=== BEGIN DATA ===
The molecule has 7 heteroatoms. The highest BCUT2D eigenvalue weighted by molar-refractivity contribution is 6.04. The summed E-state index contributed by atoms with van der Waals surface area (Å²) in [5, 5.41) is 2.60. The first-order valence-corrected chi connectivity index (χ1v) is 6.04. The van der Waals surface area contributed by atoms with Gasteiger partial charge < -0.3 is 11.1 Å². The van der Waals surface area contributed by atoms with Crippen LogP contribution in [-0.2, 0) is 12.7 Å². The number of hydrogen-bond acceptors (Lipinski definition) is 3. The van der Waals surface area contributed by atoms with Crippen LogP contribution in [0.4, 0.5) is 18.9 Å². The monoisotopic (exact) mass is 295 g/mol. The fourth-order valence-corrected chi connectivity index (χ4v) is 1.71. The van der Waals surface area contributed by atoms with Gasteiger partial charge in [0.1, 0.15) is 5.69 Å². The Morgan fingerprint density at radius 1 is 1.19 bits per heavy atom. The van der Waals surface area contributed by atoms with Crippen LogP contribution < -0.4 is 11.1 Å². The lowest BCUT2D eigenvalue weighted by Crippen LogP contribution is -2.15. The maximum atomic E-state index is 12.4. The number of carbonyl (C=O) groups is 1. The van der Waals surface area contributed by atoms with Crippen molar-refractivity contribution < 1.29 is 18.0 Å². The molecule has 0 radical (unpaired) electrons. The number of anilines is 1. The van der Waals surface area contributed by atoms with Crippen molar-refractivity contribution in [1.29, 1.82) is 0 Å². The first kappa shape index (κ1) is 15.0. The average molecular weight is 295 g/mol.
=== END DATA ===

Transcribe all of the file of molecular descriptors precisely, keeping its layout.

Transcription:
The molecule has 7 heteroatoms. The highest BCUT2D eigenvalue weighted by molar-refractivity contribution is 6.04. The summed E-state index contributed by atoms with van der Waals surface area (Å²) in [5, 5.41) is 2.60. The first-order valence-corrected chi connectivity index (χ1v) is 6.04. The van der Waals surface area contributed by atoms with Gasteiger partial charge < -0.3 is 11.1 Å². The van der Waals surface area contributed by atoms with Crippen LogP contribution in [-0.2, 0) is 12.7 Å². The number of hydrogen-bond acceptors (Lipinski definition) is 3. The van der Waals surface area contributed by atoms with Crippen LogP contribution in [0.4, 0.5) is 18.9 Å². The monoisotopic (exact) mass is 295 g/mol. The fourth-order valence-corrected chi connectivity index (χ4v) is 1.71. The van der Waals surface area contributed by atoms with Gasteiger partial charge in [0.1, 0.15) is 5.69 Å². The Morgan fingerprint density at radius 1 is 1.19 bits per heavy atom. The van der Waals surface area contributed by atoms with Crippen LogP contribution < -0.4 is 11.1 Å². The lowest BCUT2D eigenvalue weighted by Crippen LogP contribution is -2.15. The maximum atomic E-state index is 12.4. The number of carbonyl (C=O) groups is 1. The van der Waals surface area contributed by atoms with Crippen molar-refractivity contribution < 1.29 is 18.0 Å². The molecule has 0 radical (unpaired) electrons. The number of anilines is 1. The van der Waals surface area contributed by atoms with Crippen molar-refractivity contribution in [1.29, 1.82) is 0 Å². The first kappa shape index (κ1) is 15.0. The average molecular weight is 295 g/mol.